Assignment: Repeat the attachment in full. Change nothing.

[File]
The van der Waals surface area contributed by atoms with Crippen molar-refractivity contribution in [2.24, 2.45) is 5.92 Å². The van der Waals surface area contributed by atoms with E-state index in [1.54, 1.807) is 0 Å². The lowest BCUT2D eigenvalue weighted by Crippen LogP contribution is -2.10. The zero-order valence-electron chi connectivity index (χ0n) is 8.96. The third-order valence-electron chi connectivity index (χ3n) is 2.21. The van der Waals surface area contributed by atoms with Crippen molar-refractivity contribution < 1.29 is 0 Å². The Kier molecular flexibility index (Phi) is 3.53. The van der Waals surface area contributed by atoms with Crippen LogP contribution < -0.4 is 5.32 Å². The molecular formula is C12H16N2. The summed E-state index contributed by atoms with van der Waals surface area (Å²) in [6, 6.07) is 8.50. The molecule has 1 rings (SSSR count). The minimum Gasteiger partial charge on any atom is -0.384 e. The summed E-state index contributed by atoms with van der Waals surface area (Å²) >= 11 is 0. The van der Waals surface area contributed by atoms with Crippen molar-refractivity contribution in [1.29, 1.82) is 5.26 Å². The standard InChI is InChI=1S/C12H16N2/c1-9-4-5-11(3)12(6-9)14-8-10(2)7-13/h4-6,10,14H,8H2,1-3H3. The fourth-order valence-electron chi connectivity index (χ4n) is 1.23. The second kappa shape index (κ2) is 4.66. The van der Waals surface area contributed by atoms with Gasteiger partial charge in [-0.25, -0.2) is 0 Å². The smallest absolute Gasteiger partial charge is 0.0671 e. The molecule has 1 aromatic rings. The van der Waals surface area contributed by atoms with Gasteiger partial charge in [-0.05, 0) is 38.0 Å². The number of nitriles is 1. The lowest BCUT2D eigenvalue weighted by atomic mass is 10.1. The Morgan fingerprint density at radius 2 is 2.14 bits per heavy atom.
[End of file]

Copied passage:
The van der Waals surface area contributed by atoms with Crippen molar-refractivity contribution in [2.24, 2.45) is 5.92 Å². The van der Waals surface area contributed by atoms with E-state index in [1.54, 1.807) is 0 Å². The lowest BCUT2D eigenvalue weighted by Crippen LogP contribution is -2.10. The zero-order valence-electron chi connectivity index (χ0n) is 8.96. The third-order valence-electron chi connectivity index (χ3n) is 2.21. The van der Waals surface area contributed by atoms with Crippen molar-refractivity contribution < 1.29 is 0 Å². The Kier molecular flexibility index (Phi) is 3.53. The van der Waals surface area contributed by atoms with Crippen LogP contribution < -0.4 is 5.32 Å². The molecular formula is C12H16N2. The summed E-state index contributed by atoms with van der Waals surface area (Å²) in [6, 6.07) is 8.50. The molecule has 1 rings (SSSR count). The minimum Gasteiger partial charge on any atom is -0.384 e. The summed E-state index contributed by atoms with van der Waals surface area (Å²) >= 11 is 0. The van der Waals surface area contributed by atoms with Crippen molar-refractivity contribution in [1.29, 1.82) is 5.26 Å². The standard InChI is InChI=1S/C12H16N2/c1-9-4-5-11(3)12(6-9)14-8-10(2)7-13/h4-6,10,14H,8H2,1-3H3. The fourth-order valence-electron chi connectivity index (χ4n) is 1.23. The second kappa shape index (κ2) is 4.66. The van der Waals surface area contributed by atoms with Gasteiger partial charge in [-0.25, -0.2) is 0 Å². The smallest absolute Gasteiger partial charge is 0.0671 e. The molecule has 1 aromatic rings. The van der Waals surface area contributed by atoms with Gasteiger partial charge in [-0.05, 0) is 38.0 Å². The number of nitriles is 1. The lowest BCUT2D eigenvalue weighted by atomic mass is 10.1. The Morgan fingerprint density at radius 2 is 2.14 bits per heavy atom.